Bp. Fitzpatrick.
  3. Governed by rule or rules; steady or uniform in course, practice, or occurence; not subject to unexplained or irrational variation; returning at stated intervals; steadily pursued; orderlly; methodical; as, the regular succession of day and night; regular habits.
  4. A soldier belonging to a permanent or standing army; -- chiefly used in the plural.
  5. Constituted, selected, or conducted in conformity with established usages, rules, or discipline; duly authorized; permanently organized; as, a regular meeting; a regular physican; a regular nomination; regular troops.
  6. Belonging to a monastic order or community; as, regular clergy, in distinction dfrom the secular clergy.
  7. Thorough; complete; unmitigated; as, a regular humbug.

    [Colloq.]
  8. Having all the parts of the same kind alike in size and shape; as, a regular flower; a regular sea urchin.
  9. Same as Isometric.

    Regular polygon (Geom.), a plane polygon which is both equilateral and equiangular. -- Regular polyhedron (Geom.), a polyhedron whose faces are equal regular polygons. There are five regular polyhedrons, -- the tetrahedron, the hexahedron, or cube, the octahedron, the dodecahedron, and the icosahedron. -- Regular sales (Stock Exchange), sales of stock deliverable on the day after the transaction. -- Regular troops, troops of a standing or permanent army; -- opposed to militia.

    Syn. -- Normal; orderly; methodical. See Normal.

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Regular

REG'ULAR, adjective [Latin regularis, from regula, a rule, from rego, to rule.]

1. Conformed to a rule; agreeable to an established rule, law or principle, to a prescribed mode or to established customary forms; as a regular epic poem; a regular verse in poetry; a regular piece of music; regular practice of law or medicine; a regular plan; a regular building.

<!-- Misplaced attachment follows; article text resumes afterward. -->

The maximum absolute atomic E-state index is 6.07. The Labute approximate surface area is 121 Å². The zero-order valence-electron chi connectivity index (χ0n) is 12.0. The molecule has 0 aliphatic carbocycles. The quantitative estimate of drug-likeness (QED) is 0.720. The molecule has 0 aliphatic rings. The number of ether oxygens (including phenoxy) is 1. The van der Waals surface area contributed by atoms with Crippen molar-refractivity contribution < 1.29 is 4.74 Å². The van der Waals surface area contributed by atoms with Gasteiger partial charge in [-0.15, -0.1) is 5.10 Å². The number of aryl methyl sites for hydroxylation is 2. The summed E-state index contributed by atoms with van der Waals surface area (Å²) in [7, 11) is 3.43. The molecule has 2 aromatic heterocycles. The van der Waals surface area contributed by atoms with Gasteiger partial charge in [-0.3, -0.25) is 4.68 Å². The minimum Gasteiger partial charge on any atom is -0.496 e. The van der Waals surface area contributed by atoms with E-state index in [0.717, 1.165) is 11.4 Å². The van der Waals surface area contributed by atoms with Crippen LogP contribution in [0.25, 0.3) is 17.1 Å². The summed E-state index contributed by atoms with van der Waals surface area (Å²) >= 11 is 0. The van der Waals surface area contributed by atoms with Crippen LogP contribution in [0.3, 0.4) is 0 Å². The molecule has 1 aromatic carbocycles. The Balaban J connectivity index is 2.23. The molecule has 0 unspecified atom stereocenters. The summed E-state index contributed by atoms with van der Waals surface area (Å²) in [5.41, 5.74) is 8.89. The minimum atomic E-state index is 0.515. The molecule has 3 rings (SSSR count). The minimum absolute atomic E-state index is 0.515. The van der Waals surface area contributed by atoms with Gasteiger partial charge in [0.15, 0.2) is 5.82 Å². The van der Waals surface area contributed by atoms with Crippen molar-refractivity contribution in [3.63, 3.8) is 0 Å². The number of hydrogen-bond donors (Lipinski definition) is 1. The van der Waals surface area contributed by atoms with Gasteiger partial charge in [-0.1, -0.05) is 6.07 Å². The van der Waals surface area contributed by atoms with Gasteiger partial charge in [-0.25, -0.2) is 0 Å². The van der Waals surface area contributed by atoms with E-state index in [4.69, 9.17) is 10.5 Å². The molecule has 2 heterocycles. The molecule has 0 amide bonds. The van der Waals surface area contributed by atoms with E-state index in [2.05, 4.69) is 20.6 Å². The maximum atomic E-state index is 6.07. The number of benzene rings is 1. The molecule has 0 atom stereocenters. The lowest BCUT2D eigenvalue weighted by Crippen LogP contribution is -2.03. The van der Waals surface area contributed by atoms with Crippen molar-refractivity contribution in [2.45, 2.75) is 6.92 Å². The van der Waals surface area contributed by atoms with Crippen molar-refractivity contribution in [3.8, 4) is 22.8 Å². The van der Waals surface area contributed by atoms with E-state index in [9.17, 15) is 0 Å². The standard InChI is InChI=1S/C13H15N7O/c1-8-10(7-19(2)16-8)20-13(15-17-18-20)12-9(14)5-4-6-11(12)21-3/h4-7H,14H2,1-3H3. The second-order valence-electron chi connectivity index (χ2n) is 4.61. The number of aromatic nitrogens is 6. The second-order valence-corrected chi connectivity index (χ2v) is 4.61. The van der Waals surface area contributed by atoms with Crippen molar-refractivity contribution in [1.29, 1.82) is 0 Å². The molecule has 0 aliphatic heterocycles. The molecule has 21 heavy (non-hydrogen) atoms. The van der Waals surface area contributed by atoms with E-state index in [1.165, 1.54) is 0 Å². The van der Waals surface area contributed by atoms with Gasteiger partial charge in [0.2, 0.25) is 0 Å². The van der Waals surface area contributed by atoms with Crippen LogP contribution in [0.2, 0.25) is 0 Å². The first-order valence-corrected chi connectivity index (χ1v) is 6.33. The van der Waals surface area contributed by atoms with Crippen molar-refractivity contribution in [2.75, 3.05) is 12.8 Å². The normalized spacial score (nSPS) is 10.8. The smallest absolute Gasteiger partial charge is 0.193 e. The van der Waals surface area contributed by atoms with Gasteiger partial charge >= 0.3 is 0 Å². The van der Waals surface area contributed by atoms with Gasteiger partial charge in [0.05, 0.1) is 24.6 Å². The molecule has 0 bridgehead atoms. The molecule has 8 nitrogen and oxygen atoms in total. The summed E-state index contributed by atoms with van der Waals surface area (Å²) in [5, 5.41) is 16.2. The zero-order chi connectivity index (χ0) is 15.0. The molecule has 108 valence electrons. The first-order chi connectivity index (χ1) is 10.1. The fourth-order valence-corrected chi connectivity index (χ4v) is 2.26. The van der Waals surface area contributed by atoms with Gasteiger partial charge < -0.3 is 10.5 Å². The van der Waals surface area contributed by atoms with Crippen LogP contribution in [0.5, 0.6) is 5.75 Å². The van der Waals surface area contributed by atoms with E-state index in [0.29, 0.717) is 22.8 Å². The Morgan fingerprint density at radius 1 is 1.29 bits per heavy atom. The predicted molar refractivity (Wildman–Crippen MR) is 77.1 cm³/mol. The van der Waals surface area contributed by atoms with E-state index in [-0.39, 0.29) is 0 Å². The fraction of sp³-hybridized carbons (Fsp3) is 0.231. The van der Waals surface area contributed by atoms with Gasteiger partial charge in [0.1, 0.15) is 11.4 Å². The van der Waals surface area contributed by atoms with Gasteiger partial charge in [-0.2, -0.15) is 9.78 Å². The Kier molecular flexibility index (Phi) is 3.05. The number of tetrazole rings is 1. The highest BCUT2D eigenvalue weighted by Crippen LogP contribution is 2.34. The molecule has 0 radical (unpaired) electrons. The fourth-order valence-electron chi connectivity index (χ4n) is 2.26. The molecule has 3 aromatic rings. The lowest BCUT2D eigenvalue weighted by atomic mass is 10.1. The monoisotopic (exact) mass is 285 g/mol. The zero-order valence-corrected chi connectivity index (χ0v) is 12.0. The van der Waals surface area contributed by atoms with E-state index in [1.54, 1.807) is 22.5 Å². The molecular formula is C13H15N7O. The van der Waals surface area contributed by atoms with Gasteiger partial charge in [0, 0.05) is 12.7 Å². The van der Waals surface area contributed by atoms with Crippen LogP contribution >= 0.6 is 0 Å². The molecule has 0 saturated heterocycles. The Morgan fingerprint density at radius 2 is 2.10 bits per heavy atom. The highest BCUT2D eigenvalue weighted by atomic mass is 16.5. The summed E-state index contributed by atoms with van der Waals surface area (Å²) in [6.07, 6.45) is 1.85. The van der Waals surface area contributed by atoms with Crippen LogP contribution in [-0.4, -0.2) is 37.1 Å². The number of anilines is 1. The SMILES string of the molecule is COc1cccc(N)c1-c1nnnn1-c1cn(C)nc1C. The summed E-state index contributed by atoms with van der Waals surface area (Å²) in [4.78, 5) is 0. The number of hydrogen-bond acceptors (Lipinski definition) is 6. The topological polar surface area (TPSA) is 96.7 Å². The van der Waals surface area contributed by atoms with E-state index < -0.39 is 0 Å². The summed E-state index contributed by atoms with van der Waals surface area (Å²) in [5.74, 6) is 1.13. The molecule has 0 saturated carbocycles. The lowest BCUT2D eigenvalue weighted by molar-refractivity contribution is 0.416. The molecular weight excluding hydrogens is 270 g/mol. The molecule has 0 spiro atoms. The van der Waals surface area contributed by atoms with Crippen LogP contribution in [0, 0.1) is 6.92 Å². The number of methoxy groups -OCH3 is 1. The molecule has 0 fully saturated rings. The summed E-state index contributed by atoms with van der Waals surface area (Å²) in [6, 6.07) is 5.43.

2. Governed by rule or rules; steady or uniform in a course or practice; as regular in diet; regular in attending on divine worship.

3. In geometry, a regular figure is one whose sides and angles are equal, as a square, a cube, or an equilateral triangle. regular figures of more than three or four sides are usually called regular polygons.

4. Instituted or initiated according to established forms or discipline; as a regular physician.

5. Methodical; orderly; as a regular kind of sensuality or indulgence.

6. Periodical; as the regular return of day and night; a regular trade wind or monsoon.

7. Pursued with uniformity or steadiness; as a regular trade.

8. Belonging to a monastic order; as regular clergy, in distinction from the secular clergy.

Regular troops, troops of a permanent army; opposed to militia.

REG'ULAR, noun

1. In a monastery, one who has taken the vows, and who is bound to follow the rules of the order.

2. A soldier belonging to a permanent army.

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To write great poems

— Survivor48 (Staten Island, NY)

Word of the Day

importance

IMPORT'ANCE, n.

1. Weight; consequence; a bearing on some interest; that quality of any thing by which it may affect a measure, interest or result. The education of youth is of great importance to a free government. A religious education is of infinite importance to every human being.

2. Weight or consequence in the scale of being.

Thy own importance know.

Nor bound thy narrow views to things below.

3. Weight or consequence in self-estimation.

He believes himself a man of importance.

4. Thing implied; matter; subject; importunity. [In these senses, obsolete.]

Random Word

intonation

INTONA'TION, n. In music, the action of sounding the notes of the scale with the voice, or any other given order of musical tones.

1. The manner of sounding or tuning the notes of a musical scale.

2. In speaking, the modulation of the voice in expression.

Noah's 1828 Dictionary

First dictionary of the American Language!

Noah Webster, the Father of American Christian education, wrote the first American dictionary and established a system of rules to govern spelling, grammar, and reading. This master linguist understood the power of words, their definitions, and the need for precise word usage in communication to maintain independence. Webster used the Bible as the foundation for his definitions.

This standard reference tool will greatly assist students of all ages in their studies.

No other dictionary compares with the Webster's 1828 dictionary. The English language has changed again and again and in many instances has become corrupt. The American Dictionary of the English Language is based upon God's written word, for Noah Webster used the Bible as the foundation for his definitions. This standard reference tool will greatly assist students of all ages in their studies. From American History to literature, from science to the Word of God, this dictionary is a necessity. For homeschoolers as well as avid Bible students it is easy, fast, and sophisticated.


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1828 Noah Webster Dictionary